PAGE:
Solar Power Applications for Methane Emission Mitigation - PowerPoint PPT Presentation

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Solar Power Applications for Methane Emission Mitigation

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  1. Solar Power Applications for Methane Emission Mitigation Lessons Learned from the Natural Gas STAR Program Chevron Corporation, New Mexico Oil and Gas Association, Texas Oil and Gas Association Producers and Processors Technology Transfer Workshop Midland, Texas July 23, 2008 epa.gov/gasstar

  2. Solar Power Applications • Methane Losses • Replace Glycol Dehydrators with Solar Methanol Injection Pumps • Methane Savings • Industry Experience • Replace Gas Pneumatics with Solar Powered Instrument Air • Methane Savings • Industry Experience • Discussion

  3. Methane Losses • Dehydrators and chemical injection pumps, and pneumatic devices in production contributed over 61 Bcf of methane emissions in 2006 Storage Tank Venting 6 Bcf Other Sources 8 Bcf Well Venting and Flaring 8 Bcf Pneumatic Devices 48 Bcf Meters and Pipeline Leaks 8 Bcf Compressor Fugitives, Venting, and Engine Exhaust 13 Bcf Dehydrators and Pumps 13 Bcf Offshore Operations 29 Bcf BCF = billion cubic feet EPA. Inventory of U.S. Greenhouse Gas Emissions and Sinks 1990 – 2006. April, 2008. Available on the web at: epa.gov/climatechange/emissions/usinventoryreport.html Note: Natural Gas STAR reductions from gathering and boosting operations are reflected in the production sector.

  4. Methane Recovery: Replace Dehydrators with Methanol Injection • Gas hydrate formation presents a serious problem to gas pipelines • Hydrate formation can be avoided by removing water (dehydration) or lowering water’s dew point (inhibition) • Glycol dehydrators may not operate effectively at low temperatures • Methanol injection can be a more cost-effective method for managing hydrate formation problems

  5. Methanol Injection Pumps • Chemical injection pumps are used to inject methanol and other chemicals at the well site • Injection pumps are often gas-powered at remote production locations • Solar injection pumps can replace gas-powered pumps to save gas losses, reduce methane emissions • Solar injection pumps can handle a range of throughputs and injection pressures • Max output 38 – 100 gallons per day1 • Max injection pressure 1200 – 3000 psig1 1 - Values based on various SunPumper injection pump models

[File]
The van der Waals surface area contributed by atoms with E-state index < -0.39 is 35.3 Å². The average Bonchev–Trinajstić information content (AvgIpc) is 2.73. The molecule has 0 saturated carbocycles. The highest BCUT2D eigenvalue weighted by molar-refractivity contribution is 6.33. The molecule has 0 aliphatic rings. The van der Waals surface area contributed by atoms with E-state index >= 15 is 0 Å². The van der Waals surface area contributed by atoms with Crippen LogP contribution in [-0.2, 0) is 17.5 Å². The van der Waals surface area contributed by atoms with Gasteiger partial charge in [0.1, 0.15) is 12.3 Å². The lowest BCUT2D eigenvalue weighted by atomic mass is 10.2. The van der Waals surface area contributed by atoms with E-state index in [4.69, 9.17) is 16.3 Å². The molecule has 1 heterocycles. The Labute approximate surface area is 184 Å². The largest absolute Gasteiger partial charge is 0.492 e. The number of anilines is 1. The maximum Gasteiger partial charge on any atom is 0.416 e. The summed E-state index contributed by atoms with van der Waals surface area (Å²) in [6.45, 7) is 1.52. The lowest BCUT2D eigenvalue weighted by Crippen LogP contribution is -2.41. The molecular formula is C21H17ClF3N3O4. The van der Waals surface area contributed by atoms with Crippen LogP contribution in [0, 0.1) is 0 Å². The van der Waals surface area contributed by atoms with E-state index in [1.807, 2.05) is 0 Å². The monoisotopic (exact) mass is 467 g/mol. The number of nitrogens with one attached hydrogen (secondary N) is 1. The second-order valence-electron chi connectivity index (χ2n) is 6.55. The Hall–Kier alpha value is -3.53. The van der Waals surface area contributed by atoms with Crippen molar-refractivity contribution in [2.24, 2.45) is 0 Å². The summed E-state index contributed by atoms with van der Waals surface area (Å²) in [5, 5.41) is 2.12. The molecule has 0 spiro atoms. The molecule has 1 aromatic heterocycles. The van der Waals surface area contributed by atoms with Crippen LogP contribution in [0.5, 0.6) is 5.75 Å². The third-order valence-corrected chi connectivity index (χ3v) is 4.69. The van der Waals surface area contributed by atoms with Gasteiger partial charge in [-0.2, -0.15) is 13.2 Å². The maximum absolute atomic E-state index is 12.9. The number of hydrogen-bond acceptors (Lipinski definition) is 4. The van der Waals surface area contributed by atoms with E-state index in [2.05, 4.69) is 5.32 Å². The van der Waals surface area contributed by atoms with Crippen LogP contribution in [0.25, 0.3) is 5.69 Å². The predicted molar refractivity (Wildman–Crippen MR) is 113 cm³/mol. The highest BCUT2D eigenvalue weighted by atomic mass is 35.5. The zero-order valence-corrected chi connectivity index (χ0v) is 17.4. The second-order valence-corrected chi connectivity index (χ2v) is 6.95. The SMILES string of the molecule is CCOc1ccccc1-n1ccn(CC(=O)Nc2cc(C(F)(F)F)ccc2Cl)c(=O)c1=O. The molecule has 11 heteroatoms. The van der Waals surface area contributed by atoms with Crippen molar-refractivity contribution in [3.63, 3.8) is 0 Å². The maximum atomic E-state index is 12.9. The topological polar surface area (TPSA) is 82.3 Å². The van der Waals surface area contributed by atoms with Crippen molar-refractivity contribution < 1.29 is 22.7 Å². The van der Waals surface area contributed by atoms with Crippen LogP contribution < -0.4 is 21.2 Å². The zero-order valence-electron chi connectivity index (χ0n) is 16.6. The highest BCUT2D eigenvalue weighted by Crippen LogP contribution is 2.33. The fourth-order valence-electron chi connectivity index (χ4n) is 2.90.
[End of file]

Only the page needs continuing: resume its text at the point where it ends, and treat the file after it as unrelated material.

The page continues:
6. Solar Powered Chemical Injection Pump Applications • Methanol injection for hydrate inhibition • Foaming agent injection to reduce well unloading • Corrosion inhibitor injection • O2/H2S scavenger injection Source: Anadarko (Formerly Western Gas Resources)

  7. Industry Experience: Anadarko (Formerly Western Gas Resources) • Cold winter temperatures and low gathering pressure led to hydrate formation and downtime when glycol pumps froze up • Solar powered methanol injection pumps were installed at 70+ locations Source: Anadarko (Formerly Western Gas Resources)

  8. Industry Experience: Anadarko (Formerly Western Gas Resources) • Replacing dehydrators with methanol injection saved an average of 800 thousand cubic feet (Mcf)/yr • Methanol injection pumps were installed at an average cost of $2,250 per installation Source: Anadarko (Formerly Western Gas Resources)

  9. Installation Cost: $2,250 Annual Methanol Cost: $2,519 Annual Gas Savings (Mcf): 800 Value of Gas: $5,600 Payback (Months): 9 Industry Experience: Anadarko (Formerly Western Gas Resources) • Methanol injection pump replacing a 2 million cubic feet (MMcf)/day glycol dehydrator • Methanol costs are estimated at $1.15/gal with 3 gallons injected/MMcf gas • Gas price at $7/Mcf